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Yamaha CRW2100E - Specifications

  January 17, 2001 Author: Tim Zakharov  


Our ATAPI unit arrived with firmware revision 1.0d. We immediately flashed to the latest revision, 1.0g. In a related matter, we also had early problems getting the drive to work with the latest version of Adaptec's Easy CD Creator. The software detected the drive as a 4X reader AND writer, so that's as fast as it would work. Not only were writes limited to 4X, but reads as well-meaning that extracting digital audio, data files, imaging a data CD, all occurred at 4X speeds when the CRW2100E was the source drive. What surprised us was that in the end, the solution ended up not being an update of Adaptec's software, but a flash to firmware revision 1.0h. Since our tests with Prassi and NTI burning software showed normal performance with the 1.0g firmware, it appears the problem was isolated to Adaptec's software. We commend Yamaha for taking the initiative in this matter.

1.0h's improvements include increased audio ripping speeds, shortened high-speed CD-RW formats in DirectCD, and improved recognition times for unfinished CD-Rs written with packet-writing software. Although our specific problem was not mentioned, there is no doubt that the firmware update eliminated the EZCD issue we experienced. The latest Yamaha firmware can be downloaded from this page.

A problem still exists with EZCD's CD Copier utility for which we found a workaround. When used as the source and destination, the CRW2100E will not write to the destination disc after the source is imaged the first time CD Copier runs after system bootup. After inserting the destination media and hitting "OK," the burning will not commence. The solution? Cancel the burn and start again from the beginning WITHOUT rebooting the system. This was the only way we could obtain our CD duplication results.

The rest of the vital specs include 16X writes, 10X rewrites, and 40X reads. What's not listed on Yamaha's online spec sheet is that writes actually occur at 12X-16X P-CAV. Basically, the drive starts burning at 12X at the innermost tracks, gradually increasing to 16X. The drive reaches this speed about 14-minutes into a CD-R. From then on, until the CD is filled, 16X writes continue. Why? We're not sure. Our guess is that it has to do with 16X CLV requiring too many RPMs at the innermost tracks, which could compromise write integrity if not engineered properly. Continuing with the specs, another detail glossed over is that 10X rewrites are almost never realized. During standard writes to high-speed CD-RW media, speeds stay at 8X CLV. During packet-writes to high-speed CD-RW media, writes occur at 4X-10X CAV. In other words, 10X rewrites only occur at the outer edge of a high-speed CD-RW during packet-writing...a pretty unlikely scenario.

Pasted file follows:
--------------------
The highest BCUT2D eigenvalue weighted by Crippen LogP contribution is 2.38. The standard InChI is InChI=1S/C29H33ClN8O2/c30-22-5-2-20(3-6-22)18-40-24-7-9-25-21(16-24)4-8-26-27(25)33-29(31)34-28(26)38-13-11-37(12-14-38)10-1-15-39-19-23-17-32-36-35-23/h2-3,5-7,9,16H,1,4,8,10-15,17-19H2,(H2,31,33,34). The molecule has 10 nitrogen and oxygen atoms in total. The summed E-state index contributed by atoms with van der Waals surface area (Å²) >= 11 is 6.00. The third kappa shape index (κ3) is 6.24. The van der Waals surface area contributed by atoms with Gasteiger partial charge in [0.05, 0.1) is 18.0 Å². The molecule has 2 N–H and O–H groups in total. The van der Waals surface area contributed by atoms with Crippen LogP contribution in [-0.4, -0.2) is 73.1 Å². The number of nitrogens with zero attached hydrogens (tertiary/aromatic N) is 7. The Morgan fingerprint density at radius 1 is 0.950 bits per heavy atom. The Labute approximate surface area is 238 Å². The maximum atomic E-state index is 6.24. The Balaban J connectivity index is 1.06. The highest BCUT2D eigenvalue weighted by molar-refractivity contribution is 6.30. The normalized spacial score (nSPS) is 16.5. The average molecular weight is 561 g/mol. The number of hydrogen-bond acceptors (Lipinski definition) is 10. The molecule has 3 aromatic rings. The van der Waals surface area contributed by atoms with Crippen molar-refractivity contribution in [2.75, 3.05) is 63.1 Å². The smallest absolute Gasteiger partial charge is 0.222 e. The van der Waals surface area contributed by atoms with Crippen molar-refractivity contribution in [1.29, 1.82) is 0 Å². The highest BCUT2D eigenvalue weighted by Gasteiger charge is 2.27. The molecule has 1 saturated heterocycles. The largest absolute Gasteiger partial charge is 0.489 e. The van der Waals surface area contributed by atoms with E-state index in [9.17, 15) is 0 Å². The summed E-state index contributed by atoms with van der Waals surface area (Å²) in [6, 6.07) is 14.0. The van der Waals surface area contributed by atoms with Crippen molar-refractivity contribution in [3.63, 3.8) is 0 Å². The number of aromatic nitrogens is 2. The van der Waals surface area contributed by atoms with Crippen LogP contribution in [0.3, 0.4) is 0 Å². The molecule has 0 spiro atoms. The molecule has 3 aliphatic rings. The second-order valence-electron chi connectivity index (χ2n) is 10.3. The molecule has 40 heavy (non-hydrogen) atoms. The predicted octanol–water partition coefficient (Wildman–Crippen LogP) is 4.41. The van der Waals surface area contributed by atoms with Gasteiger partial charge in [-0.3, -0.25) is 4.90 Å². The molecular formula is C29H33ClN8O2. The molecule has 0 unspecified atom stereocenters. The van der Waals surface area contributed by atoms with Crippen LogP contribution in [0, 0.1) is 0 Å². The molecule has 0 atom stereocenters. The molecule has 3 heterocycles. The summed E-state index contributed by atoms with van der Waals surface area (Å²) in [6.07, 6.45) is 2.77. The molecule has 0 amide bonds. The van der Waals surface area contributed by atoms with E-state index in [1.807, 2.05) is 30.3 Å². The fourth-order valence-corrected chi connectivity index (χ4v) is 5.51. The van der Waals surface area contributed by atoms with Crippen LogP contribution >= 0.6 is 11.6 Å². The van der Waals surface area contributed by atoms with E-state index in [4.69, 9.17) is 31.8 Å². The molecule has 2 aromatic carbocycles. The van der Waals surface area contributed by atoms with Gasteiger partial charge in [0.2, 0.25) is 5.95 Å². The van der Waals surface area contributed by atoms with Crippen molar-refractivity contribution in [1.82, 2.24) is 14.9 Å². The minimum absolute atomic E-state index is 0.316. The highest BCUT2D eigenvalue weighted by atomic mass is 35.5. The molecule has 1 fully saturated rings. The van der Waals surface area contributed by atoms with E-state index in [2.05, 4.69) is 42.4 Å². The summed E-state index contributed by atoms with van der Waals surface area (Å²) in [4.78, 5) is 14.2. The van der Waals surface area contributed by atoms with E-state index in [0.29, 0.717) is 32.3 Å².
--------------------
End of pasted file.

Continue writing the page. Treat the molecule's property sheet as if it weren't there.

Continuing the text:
The ATAPI CRW2100E includes a generous 8 MB buffer in lieu of buffer underrun prevention technology, 160 ms average access time, 40X Max digital audio extraction, and an industry-standard 1-year warranty. For those with Soundblaster Live! cards, the CRW2100E does include a digital audio-out on the back.

Since our review sample is an OEM unit, the only thing included with the drive is a user's manual. This guide is very thorough and impressive. The spec sheet included inside is much more detailed (we got much of our information above from it) than what's disclosed on Yamaha's site. Included in this spec sheet is mention of the drive interface being UDMA Mode 1. This is a seldom-used mode, topping out at 25 MB/sec. However, in using the drive in two systems, it was detected by each motherboard as "UDMA 16" which we believe equates to UDMA Mode 0. Essentially, this is no different than multiword DMA Mode 2. Regardless, we can't see this drive approaching 16 MB/sec, let alone 25 MB/sec.

Current online pricing for the retail version of this drive sits right around $230, plus tax and shipping. For comparison, Plextor's 12/10/32 ATAPI drive goes for about $210.

In areas of heat and noise, the CRW2100E, as mentioned in the Introduction, suffers. Particularly in noise levels, where high speed transfers produce the loudest hum we've ever heard from an optical drive (including Digital Research's 56X reader!). Fortunately, the drive remains relatively cool to the touch even during extended stress tests.

For further details on this drive as well as information on what is included in the retail package, click here.

 CD-ROM Performance Results...


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